On Monday the Bishop of Carlisle was present at the annual meeting of  the
Church of England Temperance Society in London. He moved: -

“That this meeting rejoices in the continued progress of this society, and  
earnestly commends its principles and work to the support of all interested in  
the promotion of the temperance movement.”

The Bishop said it was all very well in that room, and with an appreciative  
audience, to talk of changes in the law; but, unfortunately, such changes
could  not be effected by such means. Great improvements might be made, and ought
to be  made; but he must express some doubt as to whether the legislative
changes  suggested were likely to become law, not in one or two, but in many
sessions. He  suggested that, if new legislation was attempted, it should be on the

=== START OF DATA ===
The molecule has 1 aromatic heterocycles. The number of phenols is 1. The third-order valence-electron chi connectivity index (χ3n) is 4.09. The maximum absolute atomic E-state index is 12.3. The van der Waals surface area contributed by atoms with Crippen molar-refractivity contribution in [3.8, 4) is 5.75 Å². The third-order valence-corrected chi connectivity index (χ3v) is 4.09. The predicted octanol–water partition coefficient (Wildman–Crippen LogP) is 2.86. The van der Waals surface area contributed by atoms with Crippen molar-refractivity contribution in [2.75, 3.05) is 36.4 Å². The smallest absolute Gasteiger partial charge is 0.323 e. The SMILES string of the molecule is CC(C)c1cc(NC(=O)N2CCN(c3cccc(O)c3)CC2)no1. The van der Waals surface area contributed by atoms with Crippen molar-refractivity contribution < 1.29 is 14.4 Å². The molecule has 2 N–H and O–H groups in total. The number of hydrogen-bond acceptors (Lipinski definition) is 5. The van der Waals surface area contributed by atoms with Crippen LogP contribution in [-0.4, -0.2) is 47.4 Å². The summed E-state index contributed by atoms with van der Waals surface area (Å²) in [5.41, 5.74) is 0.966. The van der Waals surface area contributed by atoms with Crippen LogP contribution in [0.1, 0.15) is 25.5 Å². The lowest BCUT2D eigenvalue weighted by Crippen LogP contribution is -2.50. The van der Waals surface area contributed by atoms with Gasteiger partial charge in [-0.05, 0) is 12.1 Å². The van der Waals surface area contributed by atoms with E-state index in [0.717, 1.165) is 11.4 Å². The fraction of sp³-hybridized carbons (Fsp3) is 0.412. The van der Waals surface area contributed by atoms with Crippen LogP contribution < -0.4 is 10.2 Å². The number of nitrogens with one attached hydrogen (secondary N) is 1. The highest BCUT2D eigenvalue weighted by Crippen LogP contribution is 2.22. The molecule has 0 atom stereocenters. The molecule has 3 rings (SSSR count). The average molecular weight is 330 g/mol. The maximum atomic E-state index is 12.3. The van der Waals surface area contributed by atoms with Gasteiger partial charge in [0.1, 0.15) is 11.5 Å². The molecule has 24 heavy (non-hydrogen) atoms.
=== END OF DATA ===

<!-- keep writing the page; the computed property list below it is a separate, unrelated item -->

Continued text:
lines laid  down in the report of the Lord’s Committee on this subject - a
most valuable and  exhaustive document.

With regard to the new system of coffee taverns, they were entitled to all  
praise, as a move in the right direction. Some, however, failed, and others  
succeeded. The secret lay entirely in the selection of locality, and the ability
 and perfection with which they were conducted. Situation was a great thing.
At  Carlislean admirable institution failed entirely because it was on the
wrong  side of the bridge. The dense population was on one side, and the coffee
hotel  on the other, and that was the wrong secret. There was a prejudice on
the one  side against dealings with the other, although it involved only a few
minutes  walk.

With regard to coffee taverns it was important that they should make, say,  
ten per cent. It was not the “mammon of unrighteousness,” but it had a great  
influence on the  success of these institutions. Seven and a half might do,  
but ten per cent, was a great deal better. (cheers.)